Bowerman entered Willamette University in 1893, and graduated with a law degree in 1896.
He received his early education in public schools and moved to Salem, Oregon in 1893. He was admitted to the Oregon Bar the following year, practicing law in Salem until 1899. He then moved to Condon, in Gilliam County, Oregon, where he lived for the next 12 years.
Bowerman's service in the Spanish–American War briefly interrupted his practice of law. Bowerman was a Republican. He was elected to the Oregon State Senate from Gilliam County in 1904 and was reelected four years later.
He served as president of that body from 1909 to 1911. When Governor Frank W. Benson was incapacitated by ill health in June 1910, he asked Bowerman, as president of the Senate, to assume gubernatorial responsibilities. On June 16, 1910, at age thirty-three, Bowerman became Acting Governor.
Mindful of the bureaucratic economy, Bowerman advocated the establishment of a Board of Control to administer the state institutions, which would permit fiscal savings by combined purchasing for state institutions through the office of a single purchasing agent. However, the Board of Control was not established until the administration of his successor. He acted to reduce the risk of loss through bank failure by prohibiting Oregon bankers from the use of speculative stock as assets if they had actively promoted that stock.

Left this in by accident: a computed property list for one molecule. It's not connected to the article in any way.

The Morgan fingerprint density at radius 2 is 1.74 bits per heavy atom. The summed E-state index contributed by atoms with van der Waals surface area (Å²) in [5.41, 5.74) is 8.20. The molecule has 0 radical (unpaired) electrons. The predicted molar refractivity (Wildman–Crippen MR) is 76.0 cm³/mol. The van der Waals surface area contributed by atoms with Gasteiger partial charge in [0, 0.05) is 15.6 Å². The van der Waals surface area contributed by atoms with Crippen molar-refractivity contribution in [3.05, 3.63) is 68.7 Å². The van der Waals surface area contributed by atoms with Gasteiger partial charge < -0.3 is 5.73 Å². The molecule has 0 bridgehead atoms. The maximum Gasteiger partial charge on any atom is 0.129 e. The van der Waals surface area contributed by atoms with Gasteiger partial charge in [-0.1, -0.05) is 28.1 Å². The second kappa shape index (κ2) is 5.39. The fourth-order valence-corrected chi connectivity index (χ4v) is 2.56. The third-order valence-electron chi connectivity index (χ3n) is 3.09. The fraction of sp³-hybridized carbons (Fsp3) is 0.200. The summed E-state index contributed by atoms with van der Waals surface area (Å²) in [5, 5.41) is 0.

Establishment Republicans, unwilling to relinquish party control over nominations, held an "assembly" in 1910 at which they nominated Bowerman as their candidate for governor. Bowerman campaigned on a platform supporting modernized highway systems, increased economies in the administration of government, and continued tight control of state land management. Bowerman was also involved in a sex scandal, having an affair with his secretary.
West defeated him 54,853 votes to 48,751. After leaving the office of governor on January 8, 1911, Bowerman moved to Portland, where he resumed the practice of law. He was reelected president of the State Senate but retired following the 1911 session.
As a private citizen he actively supported Oregon's first statewide bond issue for highway construction, a $6,000,000 proposal. He also served as an active lobbyist for years at the State Legislature. Bowerman died in Portland in 1957, and was buried in Lincoln Memorial Park in Portland, Oregon.
In 1904, the citizens of Oregon adopted a direct primary law prohibiting party nominating conventions.